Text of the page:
Several people have been taken hostage by at least one armed man at a Lindt cafe in Sydney, Australia.

Hundreds of armed police have sealed off the normally busy Martin Place in the central business district.

At least three people have been seen inside the cafe with their hands up against a window, and holding up a black flag with Arabic writing.

Australian Prime Minister Tony Abbott has described the incident as "deeply concerning".

Tony Abbott: "This is a very disturbing incident"

He said it was not yet clear who was behind the incident but that it could be politically motivated, and that the National Security Committee had been briefed.

"I can think of almost nothing more distressing, more terrifying than to be caught up in such a situation, and our hearts go out to these people," he said.

People inside the cafe  
Apparent hostages inside the cafe were seen holding up a black flag with Arabic script on it

New South Wales Police Commissioner Andrew Scipione said the situation was not being treated as a terror incident, but confirmed there was "an armed offender in the premises holding an undisclosed number of hostages".

He said the situation was contained in Martin Place – dismissing various reports of other incidents around the city – and that police were "doing all we can to bring this to a peaceful outcome".

But he said police had not been in direct contact with the suspect.

One of the hostages has made contact at least twice with a local commercial broadcaster – under instructions from the hostage-taker – asking to go live on air.

The hostage spoke to a presenter for 2GB, but the request was turned down and the station later tweeted: "No negotiations will be made between the media and the armed offender."

The incident began as people were arriving for work in Martin Place on Monday morning.

Witnesses saw a man with a bag and gun walk into the Lindt chocolate shop and cafe. Police shut down the area, closing roads and moving people away. The Martin Place station was also closed.

Security move people in Martin Place (15 Dec 2014)S

 Streets have been closed around the building and people moved out of the area

Armed police in Sydney
Heavily armed police are surrounding the cafe  
Police cordon around Martin Place

 Roads have been shut down and the Martin Place station is closed 

Police security check in a cafe in Sydney

Police have upped their security checks across the city

Lindt said about 10 employees and 30 customers were thought to be inside. Nearby offices were evacuated and police asked people to remain indoors and away from open windows.

In a statement on Facebook, the company said it was "deeply concerned over this serious incident".

An armed man wearing a backpack and a bandana could be seeing walking around inside the cafe.

Television footage showed at least three people, thought to be employees of the cafe and who were visibly distressed, holding a black sign with the Islamic creed written on it up to the window. Commissioner Scipione said police were "trying to work out what it stands for".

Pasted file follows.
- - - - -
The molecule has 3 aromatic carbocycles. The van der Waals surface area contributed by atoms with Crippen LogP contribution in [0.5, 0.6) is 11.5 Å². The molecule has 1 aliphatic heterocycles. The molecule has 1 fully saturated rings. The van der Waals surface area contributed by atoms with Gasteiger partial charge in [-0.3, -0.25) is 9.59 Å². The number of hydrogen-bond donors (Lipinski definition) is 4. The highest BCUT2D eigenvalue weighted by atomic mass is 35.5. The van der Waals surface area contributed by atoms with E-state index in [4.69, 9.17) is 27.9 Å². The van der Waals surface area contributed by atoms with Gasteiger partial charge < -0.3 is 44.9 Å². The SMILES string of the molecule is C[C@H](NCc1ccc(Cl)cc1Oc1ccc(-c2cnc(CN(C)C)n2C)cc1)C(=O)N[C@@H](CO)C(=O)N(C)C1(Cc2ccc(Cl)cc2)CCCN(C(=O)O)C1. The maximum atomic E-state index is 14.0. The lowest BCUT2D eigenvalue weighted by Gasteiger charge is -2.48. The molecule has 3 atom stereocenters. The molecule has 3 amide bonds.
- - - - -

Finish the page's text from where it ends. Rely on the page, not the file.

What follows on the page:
The BBC's Security Correspondent Frank Gardner said the flag was similar to but not the same as that used by the Islamic State militant group in the Middle East.

Police escort people from offices near Martin Place

 Police have been escorting people out of nearby buildings

One early report spoke of gunfire heard at the scene – but this has not been confirmed.

No injuries have been reported from the incident, according to a police spokesperson.

Martin Place is home to the state premier's office and the headquarters of two of the nation's largest banks. The state parliament house is also only a few streets away.

Courts in the business district and a number of banks are closed for the day.

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Australia's terror threat timeline

21 Jul: Officials say Australian suicide bomber behind Iraq blast; concern grows over the number of Australians fighting for Islamist militant groups in the Middle East and the effect of them and their supporters on domestic security.

12 Sep: Australia raises terror threat level from medium to high, for the first time since the system was introduced in 2003.

14 Sep: Prime Minister Tony Abbott commits 600 troops to fight against Islamic State, as part of a multilateral effort.

18 Sep: Australia carries out what it calls its biggest counter-terrorism raid; Mr Abbott later confirms this was linked to an alleged plot by Australia-based individuals to kill a randomly selected member of the public.

29 Oct: New laws designed to stop Australians fighting in overseas conflicts are passed by the senate. 

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'Business as usual'

Workers outside Sydney Opera House (15 Dec 2014)

 People were briefly evacuated from the Sydney Opera House on Monday morning but it appeared to be unrelated to the Martin Place siege

Speaking in Canberra, Mr Abbott said the incident was still unfolding, and urged people to be alert but carry on as normal.

"Australia is a peaceful, open and generous society – nothing should ever change that and that's why I would urge all Australians today to go about their business as usual," he said.

Australia raised its terror threat level in September, amid fears over the effect on domestic security of those fighting for and supporting the Islamic State.

Anti-terror legislation was passed in October, which critics said was too severe. Mr Abbott has previously said the threat meant "the delicate balance between freedom and security may have to shift".

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